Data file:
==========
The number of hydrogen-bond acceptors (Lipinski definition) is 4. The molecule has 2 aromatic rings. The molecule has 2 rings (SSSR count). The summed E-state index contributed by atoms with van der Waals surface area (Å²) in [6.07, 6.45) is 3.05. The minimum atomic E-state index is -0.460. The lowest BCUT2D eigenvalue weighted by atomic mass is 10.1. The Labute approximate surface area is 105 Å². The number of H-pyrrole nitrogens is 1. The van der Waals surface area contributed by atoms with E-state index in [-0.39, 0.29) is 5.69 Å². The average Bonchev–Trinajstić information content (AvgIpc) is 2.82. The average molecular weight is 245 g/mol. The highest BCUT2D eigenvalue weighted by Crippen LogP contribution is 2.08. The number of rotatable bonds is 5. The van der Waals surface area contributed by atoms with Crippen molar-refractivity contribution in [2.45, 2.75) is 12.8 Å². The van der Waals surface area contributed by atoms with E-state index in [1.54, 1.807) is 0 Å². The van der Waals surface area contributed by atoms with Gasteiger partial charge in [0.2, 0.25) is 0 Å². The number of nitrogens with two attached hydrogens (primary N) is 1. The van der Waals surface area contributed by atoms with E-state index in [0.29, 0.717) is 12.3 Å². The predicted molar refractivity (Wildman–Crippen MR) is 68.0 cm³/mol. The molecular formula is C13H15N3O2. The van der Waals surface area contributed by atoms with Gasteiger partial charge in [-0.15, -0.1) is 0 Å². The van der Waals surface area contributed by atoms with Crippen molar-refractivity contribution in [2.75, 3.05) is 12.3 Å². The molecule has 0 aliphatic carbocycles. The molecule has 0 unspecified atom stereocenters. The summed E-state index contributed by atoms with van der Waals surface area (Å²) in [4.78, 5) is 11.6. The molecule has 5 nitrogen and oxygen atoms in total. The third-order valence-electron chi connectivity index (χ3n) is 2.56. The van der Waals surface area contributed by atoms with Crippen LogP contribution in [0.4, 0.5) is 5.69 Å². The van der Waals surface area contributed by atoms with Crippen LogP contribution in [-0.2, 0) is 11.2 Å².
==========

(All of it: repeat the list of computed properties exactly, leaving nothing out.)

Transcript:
The number of hydrogen-bond acceptors (Lipinski definition) is 4. The molecule has 2 aromatic rings. The molecule has 2 rings (SSSR count). The summed E-state index contributed by atoms with van der Waals surface area (Å²) in [6.07, 6.45) is 3.05. The minimum atomic E-state index is -0.460. The lowest BCUT2D eigenvalue weighted by atomic mass is 10.1. The Labute approximate surface area is 105 Å². The number of H-pyrrole nitrogens is 1. The van der Waals surface area contributed by atoms with E-state index in [-0.39, 0.29) is 5.69 Å². The average Bonchev–Trinajstić information content (AvgIpc) is 2.82. The average molecular weight is 245 g/mol. The highest BCUT2D eigenvalue weighted by Crippen LogP contribution is 2.08. The number of rotatable bonds is 5. The van der Waals surface area contributed by atoms with Crippen molar-refractivity contribution in [2.45, 2.75) is 12.8 Å². The van der Waals surface area contributed by atoms with E-state index in [1.54, 1.807) is 0 Å². The van der Waals surface area contributed by atoms with Gasteiger partial charge in [0.2, 0.25) is 0 Å². The number of nitrogens with two attached hydrogens (primary N) is 1. The van der Waals surface area contributed by atoms with E-state index in [0.29, 0.717) is 12.3 Å². The predicted molar refractivity (Wildman–Crippen MR) is 68.0 cm³/mol. The molecular formula is C13H15N3O2. The van der Waals surface area contributed by atoms with Gasteiger partial charge in [-0.15, -0.1) is 0 Å². The van der Waals surface area contributed by atoms with Crippen molar-refractivity contribution in [2.75, 3.05) is 12.3 Å². The molecule has 0 aliphatic carbocycles. The molecule has 0 unspecified atom stereocenters. The summed E-state index contributed by atoms with van der Waals surface area (Å²) in [4.78, 5) is 11.6. The molecule has 5 nitrogen and oxygen atoms in total. The third-order valence-electron chi connectivity index (χ3n) is 2.56. The van der Waals surface area contributed by atoms with Crippen LogP contribution in [0.4, 0.5) is 5.69 Å². The van der Waals surface area contributed by atoms with Crippen LogP contribution in [-0.2, 0) is 11.2 Å².